Description of the Pest
Carpenterworm larvae are wood-boring insects and attack many species of deciduous fruit trees. Eggs are laid in crevices in the bark; the larvae hatch out by boring through the bottom of the egg directly into the wood. Larvae are cream colored with a brown head capsule and have conspicuous spots surrounding the scattered hairs on the body. They grow to about 2 inches long. The adult carpenterworm is a large, gray and brown, mottled moth with a wing span of about 2.25 inches. Females are heavy bodied and cannot fly more than a few yards. They have one generation per year with the adults emerging from pupation in late April through June.
Carpenterworm larvae burrow in the cambium layer of the tree and eventually girdle the limb, causing it to die. Active galleries can be recognized by copious amounts of sap and sawdust that result from the larvae cleaning out their burrows.
Carpenterworms infest several species of native hosts in river bottom areas. Therefore, orchards planted near riparian habitats are more prone to attack. Because adults cannot fly very far, the infestation is slow to spread through the orchard. Prune infested wood judiciously to slow down the spread of the insect. Maintain trees in vigorous growth to help them tolerate damage longer.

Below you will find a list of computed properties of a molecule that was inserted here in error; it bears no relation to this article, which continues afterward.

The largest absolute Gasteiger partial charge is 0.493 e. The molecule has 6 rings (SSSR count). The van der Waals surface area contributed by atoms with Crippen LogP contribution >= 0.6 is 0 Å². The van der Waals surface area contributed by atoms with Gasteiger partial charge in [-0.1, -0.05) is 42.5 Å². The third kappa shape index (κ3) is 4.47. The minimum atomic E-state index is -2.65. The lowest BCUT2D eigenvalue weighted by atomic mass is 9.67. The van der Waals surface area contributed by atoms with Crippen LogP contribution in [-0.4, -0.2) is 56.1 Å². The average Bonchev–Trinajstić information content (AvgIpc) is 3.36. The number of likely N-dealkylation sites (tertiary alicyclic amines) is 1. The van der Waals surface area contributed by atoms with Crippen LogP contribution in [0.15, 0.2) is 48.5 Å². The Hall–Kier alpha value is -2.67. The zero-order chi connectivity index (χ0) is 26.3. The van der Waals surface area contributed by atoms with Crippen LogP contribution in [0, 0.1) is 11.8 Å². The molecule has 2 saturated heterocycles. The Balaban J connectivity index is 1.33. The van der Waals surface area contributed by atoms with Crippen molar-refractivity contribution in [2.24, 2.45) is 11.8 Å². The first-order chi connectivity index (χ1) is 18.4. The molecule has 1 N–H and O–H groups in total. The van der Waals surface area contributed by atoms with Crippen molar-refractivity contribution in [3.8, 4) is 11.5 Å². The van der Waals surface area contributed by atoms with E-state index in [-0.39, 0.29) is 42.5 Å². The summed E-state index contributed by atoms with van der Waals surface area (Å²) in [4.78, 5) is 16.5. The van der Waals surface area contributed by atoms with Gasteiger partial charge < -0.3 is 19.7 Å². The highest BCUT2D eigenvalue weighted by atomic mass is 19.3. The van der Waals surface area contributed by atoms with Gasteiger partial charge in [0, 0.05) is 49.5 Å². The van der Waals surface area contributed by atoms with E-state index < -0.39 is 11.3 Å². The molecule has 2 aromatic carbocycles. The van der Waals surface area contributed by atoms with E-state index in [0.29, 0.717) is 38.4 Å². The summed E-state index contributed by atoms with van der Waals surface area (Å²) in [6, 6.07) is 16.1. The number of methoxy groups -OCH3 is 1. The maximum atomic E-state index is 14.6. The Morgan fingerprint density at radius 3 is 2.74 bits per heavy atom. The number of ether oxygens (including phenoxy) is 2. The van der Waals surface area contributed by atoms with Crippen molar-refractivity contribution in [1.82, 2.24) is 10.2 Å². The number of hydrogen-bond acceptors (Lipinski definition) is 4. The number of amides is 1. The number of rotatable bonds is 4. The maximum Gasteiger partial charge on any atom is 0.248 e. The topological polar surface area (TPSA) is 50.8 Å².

Commercial preparations of the entomophagous nematode Steinernema feltiae (Neoaplectana carpocapsae), such as Scanmask, have been found to give good control of the carpenterworm. Follow supplier's directions for application of their particular preparation.